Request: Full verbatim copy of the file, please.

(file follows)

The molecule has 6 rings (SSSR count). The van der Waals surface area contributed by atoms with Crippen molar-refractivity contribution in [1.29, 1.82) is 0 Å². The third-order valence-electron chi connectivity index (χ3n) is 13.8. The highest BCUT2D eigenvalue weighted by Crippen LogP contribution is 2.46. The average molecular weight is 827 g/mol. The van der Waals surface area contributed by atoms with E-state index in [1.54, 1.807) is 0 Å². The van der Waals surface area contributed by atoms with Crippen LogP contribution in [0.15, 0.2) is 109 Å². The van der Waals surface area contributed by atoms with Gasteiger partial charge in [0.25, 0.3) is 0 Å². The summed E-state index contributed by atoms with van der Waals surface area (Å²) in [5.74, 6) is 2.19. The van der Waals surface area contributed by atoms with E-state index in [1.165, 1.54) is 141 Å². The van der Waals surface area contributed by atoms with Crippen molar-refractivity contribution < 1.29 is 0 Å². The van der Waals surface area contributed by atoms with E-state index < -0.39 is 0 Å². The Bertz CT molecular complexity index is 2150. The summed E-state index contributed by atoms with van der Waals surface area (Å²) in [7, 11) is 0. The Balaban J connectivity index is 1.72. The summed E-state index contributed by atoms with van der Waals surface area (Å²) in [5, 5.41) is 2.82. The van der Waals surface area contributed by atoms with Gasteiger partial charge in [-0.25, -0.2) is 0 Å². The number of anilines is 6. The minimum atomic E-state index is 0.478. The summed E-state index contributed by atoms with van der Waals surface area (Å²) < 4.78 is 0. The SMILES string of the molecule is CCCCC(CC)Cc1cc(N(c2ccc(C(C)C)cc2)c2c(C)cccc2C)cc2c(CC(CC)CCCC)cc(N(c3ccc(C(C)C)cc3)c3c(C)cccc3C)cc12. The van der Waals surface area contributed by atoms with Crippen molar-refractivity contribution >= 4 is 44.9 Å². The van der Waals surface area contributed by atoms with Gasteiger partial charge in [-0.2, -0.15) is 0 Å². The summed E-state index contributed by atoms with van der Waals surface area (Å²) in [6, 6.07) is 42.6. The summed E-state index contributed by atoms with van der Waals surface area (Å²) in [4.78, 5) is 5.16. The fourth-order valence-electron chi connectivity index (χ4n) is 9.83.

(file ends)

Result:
The molecule has 6 rings (SSSR count). The van der Waals surface area contributed by atoms with Crippen molar-refractivity contribution in [1.29, 1.82) is 0 Å². The third-order valence-electron chi connectivity index (χ3n) is 13.8. The highest BCUT2D eigenvalue weighted by Crippen LogP contribution is 2.46. The average molecular weight is 827 g/mol. The van der Waals surface area contributed by atoms with E-state index in [1.54, 1.807) is 0 Å². The van der Waals surface area contributed by atoms with Crippen LogP contribution in [0.15, 0.2) is 109 Å². The van der Waals surface area contributed by atoms with Gasteiger partial charge in [0.25, 0.3) is 0 Å². The summed E-state index contributed by atoms with van der Waals surface area (Å²) in [5.74, 6) is 2.19. The van der Waals surface area contributed by atoms with E-state index in [1.165, 1.54) is 141 Å². The van der Waals surface area contributed by atoms with Crippen molar-refractivity contribution < 1.29 is 0 Å². The van der Waals surface area contributed by atoms with E-state index < -0.39 is 0 Å². The Bertz CT molecular complexity index is 2150. The summed E-state index contributed by atoms with van der Waals surface area (Å²) in [7, 11) is 0. The Balaban J connectivity index is 1.72. The summed E-state index contributed by atoms with van der Waals surface area (Å²) in [5, 5.41) is 2.82. The van der Waals surface area contributed by atoms with Gasteiger partial charge in [-0.25, -0.2) is 0 Å². The number of anilines is 6. The minimum atomic E-state index is 0.478. The summed E-state index contributed by atoms with van der Waals surface area (Å²) < 4.78 is 0. The SMILES string of the molecule is CCCCC(CC)Cc1cc(N(c2ccc(C(C)C)cc2)c2c(C)cccc2C)cc2c(CC(CC)CCCC)cc(N(c3ccc(C(C)C)cc3)c3c(C)cccc3C)cc12. The van der Waals surface area contributed by atoms with Crippen molar-refractivity contribution >= 4 is 44.9 Å². The van der Waals surface area contributed by atoms with Gasteiger partial charge in [-0.2, -0.15) is 0 Å². The summed E-state index contributed by atoms with van der Waals surface area (Å²) in [6, 6.07) is 42.6. The summed E-state index contributed by atoms with van der Waals surface area (Å²) in [4.78, 5) is 5.16. The fourth-order valence-electron chi connectivity index (χ4n) is 9.83.